The Big-Wigs are telling us that one way to be happy is to be busy.Research out of the University of Chicago
shows that busy people are happy people, even if what they are doing is well, "pointless."
Really? Is it better to be doing something meaningless, than doing at all? I've gone that route. The super duper busy route where most of the work I did meant little and felt uninspiring. And, yes, I was happy, productive, frantic. Wasn't until later that I realized the work I was doing didn't matter much.
After awhile, though, keeping busy at being busy wore me out. But, when I was busy at the things that inspired me, I lost track of time. I felt excited, energized - even when I was pushing just as hard.
If you really want to be happy then get busy doing the things that matter most. Make it meaningful. Take inspired action and move in the direction of your greater goals and dreams - even if you're just taking baby steps.
What is inspired action
That kind of move - inspired action - is the best kind of busyness. Do what you love. Find aspects of what you love in what you're already doing. Or stay focused on what you desire and take pride in doing even the most menial task better than anyone else and know that it's moving you closer to your dreams.
Sometimes, it's a matter of reframing the busyness. Daily life has it's fill of drudgery and it isn't all inspiring. If I could avoid folding another load of laundry, I would do it. But, even when the drudge work falls to me, I notice, on my best days, that folding clothes is an opportunity to support my family and make my husband's life a little easier. That is something I do care about. So I focus more on the supporting-my- family aspect rather than the why-am-I-the-one-who-always-ends-up-folding-the-laundry-and-I'm-fed-up aspect. Well, at least on most days.
Reframing also makes it possible to see opportunities that may otherwise remain hidden.Years ago I had a job that drained me emotionally and offered really no perks other than the monthly paycheck. But, after a few months of being busy and exhausted, I reframed my thoughts about that job and started to see it as the Master Class in what not to do. I decided to learn all I could about the good and the bad while working there, so I could apply those insights to my own business one day.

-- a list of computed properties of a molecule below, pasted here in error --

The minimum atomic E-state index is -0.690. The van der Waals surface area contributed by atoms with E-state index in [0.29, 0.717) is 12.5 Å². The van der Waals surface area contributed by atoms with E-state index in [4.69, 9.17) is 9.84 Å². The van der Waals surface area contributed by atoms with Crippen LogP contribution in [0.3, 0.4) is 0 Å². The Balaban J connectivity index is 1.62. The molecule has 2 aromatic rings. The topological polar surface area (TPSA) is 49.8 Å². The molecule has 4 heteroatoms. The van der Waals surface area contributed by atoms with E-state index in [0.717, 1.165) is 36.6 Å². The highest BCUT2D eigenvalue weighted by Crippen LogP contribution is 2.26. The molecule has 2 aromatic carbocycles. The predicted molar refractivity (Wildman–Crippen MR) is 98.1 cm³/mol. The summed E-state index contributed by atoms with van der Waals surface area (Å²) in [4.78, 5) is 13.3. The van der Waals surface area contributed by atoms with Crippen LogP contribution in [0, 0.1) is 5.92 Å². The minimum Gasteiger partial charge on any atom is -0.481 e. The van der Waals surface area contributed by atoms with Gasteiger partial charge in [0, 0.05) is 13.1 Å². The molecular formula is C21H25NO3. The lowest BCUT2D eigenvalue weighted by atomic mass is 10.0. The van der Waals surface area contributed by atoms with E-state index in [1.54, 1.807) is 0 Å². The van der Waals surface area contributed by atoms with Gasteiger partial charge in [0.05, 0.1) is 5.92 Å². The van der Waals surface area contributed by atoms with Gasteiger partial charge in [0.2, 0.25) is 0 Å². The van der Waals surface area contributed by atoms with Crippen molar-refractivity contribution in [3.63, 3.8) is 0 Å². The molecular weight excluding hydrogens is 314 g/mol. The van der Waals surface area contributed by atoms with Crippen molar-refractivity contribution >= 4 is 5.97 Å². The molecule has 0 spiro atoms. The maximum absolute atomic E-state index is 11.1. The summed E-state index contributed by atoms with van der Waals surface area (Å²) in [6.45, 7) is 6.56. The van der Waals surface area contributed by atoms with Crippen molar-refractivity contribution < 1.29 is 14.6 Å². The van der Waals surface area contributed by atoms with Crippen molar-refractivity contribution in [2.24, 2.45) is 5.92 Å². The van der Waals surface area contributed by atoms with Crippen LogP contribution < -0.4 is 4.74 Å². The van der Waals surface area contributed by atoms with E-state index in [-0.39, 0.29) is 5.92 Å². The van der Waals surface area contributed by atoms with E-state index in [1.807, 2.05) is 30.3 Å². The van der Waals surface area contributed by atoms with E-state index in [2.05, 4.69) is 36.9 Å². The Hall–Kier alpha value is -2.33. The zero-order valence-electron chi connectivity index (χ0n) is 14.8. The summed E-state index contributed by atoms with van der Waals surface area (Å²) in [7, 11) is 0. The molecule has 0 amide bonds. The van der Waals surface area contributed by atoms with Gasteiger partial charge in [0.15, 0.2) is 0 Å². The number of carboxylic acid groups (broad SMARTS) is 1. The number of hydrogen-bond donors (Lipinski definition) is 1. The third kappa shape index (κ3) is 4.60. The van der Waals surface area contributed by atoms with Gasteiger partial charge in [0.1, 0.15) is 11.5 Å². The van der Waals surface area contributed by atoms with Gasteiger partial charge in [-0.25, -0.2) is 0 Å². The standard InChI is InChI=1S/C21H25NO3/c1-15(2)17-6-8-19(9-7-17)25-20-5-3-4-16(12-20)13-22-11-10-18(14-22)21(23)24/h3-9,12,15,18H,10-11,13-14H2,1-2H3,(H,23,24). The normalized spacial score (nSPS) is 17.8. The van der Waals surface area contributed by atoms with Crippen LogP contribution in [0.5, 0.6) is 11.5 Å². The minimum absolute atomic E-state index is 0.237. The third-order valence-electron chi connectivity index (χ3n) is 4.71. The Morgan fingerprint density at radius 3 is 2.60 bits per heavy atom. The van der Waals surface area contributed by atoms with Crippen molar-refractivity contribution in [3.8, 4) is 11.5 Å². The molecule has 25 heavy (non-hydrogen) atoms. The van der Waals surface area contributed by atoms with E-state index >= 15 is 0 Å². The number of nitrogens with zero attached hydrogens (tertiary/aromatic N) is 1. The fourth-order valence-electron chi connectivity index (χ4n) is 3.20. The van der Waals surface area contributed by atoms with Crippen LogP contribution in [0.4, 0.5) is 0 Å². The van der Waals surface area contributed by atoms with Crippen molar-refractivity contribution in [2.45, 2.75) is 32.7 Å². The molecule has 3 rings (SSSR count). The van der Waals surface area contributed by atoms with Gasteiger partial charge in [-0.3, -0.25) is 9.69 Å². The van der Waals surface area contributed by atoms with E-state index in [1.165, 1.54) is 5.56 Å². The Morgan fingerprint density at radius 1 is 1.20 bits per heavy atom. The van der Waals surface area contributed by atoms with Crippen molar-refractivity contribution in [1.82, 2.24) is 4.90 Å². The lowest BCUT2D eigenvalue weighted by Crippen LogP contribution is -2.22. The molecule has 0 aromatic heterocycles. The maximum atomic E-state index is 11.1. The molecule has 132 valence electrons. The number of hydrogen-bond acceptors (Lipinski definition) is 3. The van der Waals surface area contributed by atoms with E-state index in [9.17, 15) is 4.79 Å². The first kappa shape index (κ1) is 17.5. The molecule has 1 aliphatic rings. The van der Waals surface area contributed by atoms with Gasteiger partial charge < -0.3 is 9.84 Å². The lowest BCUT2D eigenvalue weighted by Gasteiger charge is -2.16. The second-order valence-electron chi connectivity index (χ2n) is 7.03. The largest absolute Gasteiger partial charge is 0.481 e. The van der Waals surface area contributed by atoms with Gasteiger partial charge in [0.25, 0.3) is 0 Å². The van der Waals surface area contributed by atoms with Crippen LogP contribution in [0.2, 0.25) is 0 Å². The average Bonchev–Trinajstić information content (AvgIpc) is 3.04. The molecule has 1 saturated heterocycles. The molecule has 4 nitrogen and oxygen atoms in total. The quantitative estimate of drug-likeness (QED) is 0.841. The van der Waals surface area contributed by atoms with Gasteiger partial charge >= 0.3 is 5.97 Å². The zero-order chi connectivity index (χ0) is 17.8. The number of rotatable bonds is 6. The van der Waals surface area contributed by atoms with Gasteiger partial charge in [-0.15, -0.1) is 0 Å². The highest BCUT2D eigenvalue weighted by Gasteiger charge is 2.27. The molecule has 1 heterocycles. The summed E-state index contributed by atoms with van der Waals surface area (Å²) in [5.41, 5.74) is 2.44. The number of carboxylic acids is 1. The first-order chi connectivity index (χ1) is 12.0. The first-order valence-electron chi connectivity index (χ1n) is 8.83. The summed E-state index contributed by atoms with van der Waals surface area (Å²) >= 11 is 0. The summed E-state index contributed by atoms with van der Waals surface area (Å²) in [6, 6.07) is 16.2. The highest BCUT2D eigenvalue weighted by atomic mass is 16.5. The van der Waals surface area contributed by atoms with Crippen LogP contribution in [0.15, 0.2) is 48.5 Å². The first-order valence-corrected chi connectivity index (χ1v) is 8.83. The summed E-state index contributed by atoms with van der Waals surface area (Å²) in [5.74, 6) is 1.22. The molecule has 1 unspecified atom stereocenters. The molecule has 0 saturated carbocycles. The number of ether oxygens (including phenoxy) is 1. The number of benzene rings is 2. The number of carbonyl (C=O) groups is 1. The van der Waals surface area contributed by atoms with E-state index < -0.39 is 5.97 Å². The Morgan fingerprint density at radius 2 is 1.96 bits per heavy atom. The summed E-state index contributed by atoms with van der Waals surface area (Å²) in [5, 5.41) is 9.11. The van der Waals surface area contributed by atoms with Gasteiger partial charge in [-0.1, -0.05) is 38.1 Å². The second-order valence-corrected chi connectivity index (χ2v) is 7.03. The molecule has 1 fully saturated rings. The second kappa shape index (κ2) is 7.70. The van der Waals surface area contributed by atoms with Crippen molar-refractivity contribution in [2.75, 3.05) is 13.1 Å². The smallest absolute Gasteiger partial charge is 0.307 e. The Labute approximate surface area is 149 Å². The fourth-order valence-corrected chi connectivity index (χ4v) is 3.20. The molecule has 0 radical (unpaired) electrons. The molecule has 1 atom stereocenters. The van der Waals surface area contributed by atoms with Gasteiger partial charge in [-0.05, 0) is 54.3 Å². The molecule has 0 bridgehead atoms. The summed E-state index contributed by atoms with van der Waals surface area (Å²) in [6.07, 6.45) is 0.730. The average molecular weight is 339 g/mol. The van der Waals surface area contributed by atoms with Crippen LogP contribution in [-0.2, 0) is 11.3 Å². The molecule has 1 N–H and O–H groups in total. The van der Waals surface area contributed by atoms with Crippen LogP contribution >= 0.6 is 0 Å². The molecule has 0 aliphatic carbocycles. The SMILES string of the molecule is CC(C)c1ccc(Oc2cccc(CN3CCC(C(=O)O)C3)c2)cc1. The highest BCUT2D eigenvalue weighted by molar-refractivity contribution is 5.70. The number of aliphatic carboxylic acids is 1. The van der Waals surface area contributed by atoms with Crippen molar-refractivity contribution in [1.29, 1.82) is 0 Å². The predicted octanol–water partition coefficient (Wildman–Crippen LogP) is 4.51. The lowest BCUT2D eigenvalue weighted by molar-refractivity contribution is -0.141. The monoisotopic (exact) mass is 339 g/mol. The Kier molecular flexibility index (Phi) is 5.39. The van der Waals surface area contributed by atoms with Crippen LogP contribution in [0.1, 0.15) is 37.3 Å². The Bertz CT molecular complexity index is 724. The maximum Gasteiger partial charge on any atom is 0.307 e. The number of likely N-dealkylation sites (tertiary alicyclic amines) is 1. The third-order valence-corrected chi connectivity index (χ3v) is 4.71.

I didn't love the mechanics of the job any more, but it went from being pointless busy work, to being a job with an opportunity for growth. And when I believed that everything I was doing was laying the groundwork for my own writing business, I felt excited and hopeful.
Be busy at getting quiet
Sometimes taking inspired action means doing nothing. It means sitting still and getting quiet. Making room for creativity. This isn't easy because well, we are so busy. And though, our own cultural mentality is shifting a bit, we are still a people who rewards and reveres ambition and productivity.
Nobody has ever said to me "Wow, look at you go, you're really good at sitting still."
But, when part of my busyness is focused on being still, I am happier, healthier, and less stressed. And, this quiet helps illuminate your next inspired action.
If you're still not sure what that is, start by doing something nice for somebody else. You'll feel good and from that place of positive emotion, opportunities and insights open up.
No matter what we do, it does make sense that we are happier when we're busy. After all, we are hard-wired to create, contribute, learn. All I'm saying is that when you are busy doing something you care about, something that's moving you toward the things that matter in your life, something that inspires you, you'll be happier yet.
Inspired action will move you intellectually, emotionally, spiritually.
And that will inspire the rest of us.